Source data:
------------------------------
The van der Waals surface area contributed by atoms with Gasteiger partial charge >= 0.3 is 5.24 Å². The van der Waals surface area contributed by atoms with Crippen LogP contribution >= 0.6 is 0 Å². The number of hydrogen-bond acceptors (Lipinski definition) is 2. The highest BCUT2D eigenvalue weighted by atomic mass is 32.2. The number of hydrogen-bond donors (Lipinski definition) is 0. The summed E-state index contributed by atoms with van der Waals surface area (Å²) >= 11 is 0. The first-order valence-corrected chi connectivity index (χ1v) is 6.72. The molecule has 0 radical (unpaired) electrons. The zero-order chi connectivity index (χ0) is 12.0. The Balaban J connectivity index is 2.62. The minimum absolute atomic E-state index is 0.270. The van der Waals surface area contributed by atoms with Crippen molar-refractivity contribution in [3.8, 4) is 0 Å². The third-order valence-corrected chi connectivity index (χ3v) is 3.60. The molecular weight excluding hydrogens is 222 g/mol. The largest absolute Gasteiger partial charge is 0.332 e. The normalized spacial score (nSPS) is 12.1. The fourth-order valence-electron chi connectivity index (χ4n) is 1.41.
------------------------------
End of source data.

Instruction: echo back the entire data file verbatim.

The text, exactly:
The van der Waals surface area contributed by atoms with Gasteiger partial charge >= 0.3 is 5.24 Å². The van der Waals surface area contributed by atoms with Crippen LogP contribution >= 0.6 is 0 Å². The number of hydrogen-bond acceptors (Lipinski definition) is 2. The highest BCUT2D eigenvalue weighted by atomic mass is 32.2. The number of hydrogen-bond donors (Lipinski definition) is 0. The summed E-state index contributed by atoms with van der Waals surface area (Å²) >= 11 is 0. The first-order valence-corrected chi connectivity index (χ1v) is 6.72. The molecule has 0 radical (unpaired) electrons. The zero-order chi connectivity index (χ0) is 12.0. The Balaban J connectivity index is 2.62. The minimum absolute atomic E-state index is 0.270. The van der Waals surface area contributed by atoms with Crippen molar-refractivity contribution in [3.8, 4) is 0 Å². The third-order valence-corrected chi connectivity index (χ3v) is 3.60. The molecular weight excluding hydrogens is 222 g/mol. The largest absolute Gasteiger partial charge is 0.332 e. The normalized spacial score (nSPS) is 12.1. The fourth-order valence-electron chi connectivity index (χ4n) is 1.41.